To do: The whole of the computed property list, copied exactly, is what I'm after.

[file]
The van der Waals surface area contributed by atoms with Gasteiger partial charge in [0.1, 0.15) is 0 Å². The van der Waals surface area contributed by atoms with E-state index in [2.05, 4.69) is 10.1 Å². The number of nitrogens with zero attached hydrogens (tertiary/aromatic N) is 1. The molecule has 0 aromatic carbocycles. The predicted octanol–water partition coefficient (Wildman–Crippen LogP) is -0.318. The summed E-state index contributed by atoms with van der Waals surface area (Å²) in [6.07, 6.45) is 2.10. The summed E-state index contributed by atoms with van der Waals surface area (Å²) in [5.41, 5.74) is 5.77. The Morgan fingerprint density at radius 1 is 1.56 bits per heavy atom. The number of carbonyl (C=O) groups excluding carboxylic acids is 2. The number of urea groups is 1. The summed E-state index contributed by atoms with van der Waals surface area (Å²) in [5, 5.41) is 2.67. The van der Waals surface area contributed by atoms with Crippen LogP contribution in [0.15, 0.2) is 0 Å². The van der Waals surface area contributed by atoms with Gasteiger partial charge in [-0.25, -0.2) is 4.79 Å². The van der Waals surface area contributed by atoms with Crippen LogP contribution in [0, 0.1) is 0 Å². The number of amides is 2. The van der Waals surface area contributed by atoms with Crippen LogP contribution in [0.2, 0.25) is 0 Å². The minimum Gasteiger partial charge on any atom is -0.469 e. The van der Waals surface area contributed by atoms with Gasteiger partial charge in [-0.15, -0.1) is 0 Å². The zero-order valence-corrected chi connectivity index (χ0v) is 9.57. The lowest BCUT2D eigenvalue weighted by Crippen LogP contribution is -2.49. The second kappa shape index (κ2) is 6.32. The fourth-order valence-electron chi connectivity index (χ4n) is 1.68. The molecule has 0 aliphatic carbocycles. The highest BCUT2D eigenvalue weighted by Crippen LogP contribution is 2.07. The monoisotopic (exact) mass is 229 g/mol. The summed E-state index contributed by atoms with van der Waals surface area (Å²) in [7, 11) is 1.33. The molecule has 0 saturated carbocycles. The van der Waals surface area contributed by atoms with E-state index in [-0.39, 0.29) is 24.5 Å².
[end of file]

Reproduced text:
The van der Waals surface area contributed by atoms with Gasteiger partial charge in [0.1, 0.15) is 0 Å². The van der Waals surface area contributed by atoms with E-state index in [2.05, 4.69) is 10.1 Å². The number of nitrogens with zero attached hydrogens (tertiary/aromatic N) is 1. The molecule has 0 aromatic carbocycles. The predicted octanol–water partition coefficient (Wildman–Crippen LogP) is -0.318. The summed E-state index contributed by atoms with van der Waals surface area (Å²) in [6.07, 6.45) is 2.10. The summed E-state index contributed by atoms with van der Waals surface area (Å²) in [5.41, 5.74) is 5.77. The Morgan fingerprint density at radius 1 is 1.56 bits per heavy atom. The number of carbonyl (C=O) groups excluding carboxylic acids is 2. The number of urea groups is 1. The summed E-state index contributed by atoms with van der Waals surface area (Å²) in [5, 5.41) is 2.67. The van der Waals surface area contributed by atoms with Crippen LogP contribution in [0.15, 0.2) is 0 Å². The van der Waals surface area contributed by atoms with Gasteiger partial charge in [-0.25, -0.2) is 4.79 Å². The van der Waals surface area contributed by atoms with Crippen LogP contribution in [0, 0.1) is 0 Å². The number of amides is 2. The van der Waals surface area contributed by atoms with Crippen LogP contribution in [0.2, 0.25) is 0 Å². The minimum Gasteiger partial charge on any atom is -0.469 e. The van der Waals surface area contributed by atoms with Gasteiger partial charge in [-0.15, -0.1) is 0 Å². The zero-order valence-corrected chi connectivity index (χ0v) is 9.57. The lowest BCUT2D eigenvalue weighted by Crippen LogP contribution is -2.49. The second kappa shape index (κ2) is 6.32. The fourth-order valence-electron chi connectivity index (χ4n) is 1.68. The molecule has 0 aliphatic carbocycles. The highest BCUT2D eigenvalue weighted by Crippen LogP contribution is 2.07. The monoisotopic (exact) mass is 229 g/mol. The summed E-state index contributed by atoms with van der Waals surface area (Å²) in [7, 11) is 1.33. The molecule has 0 saturated carbocycles. The van der Waals surface area contributed by atoms with E-state index in [-0.39, 0.29) is 24.5 Å².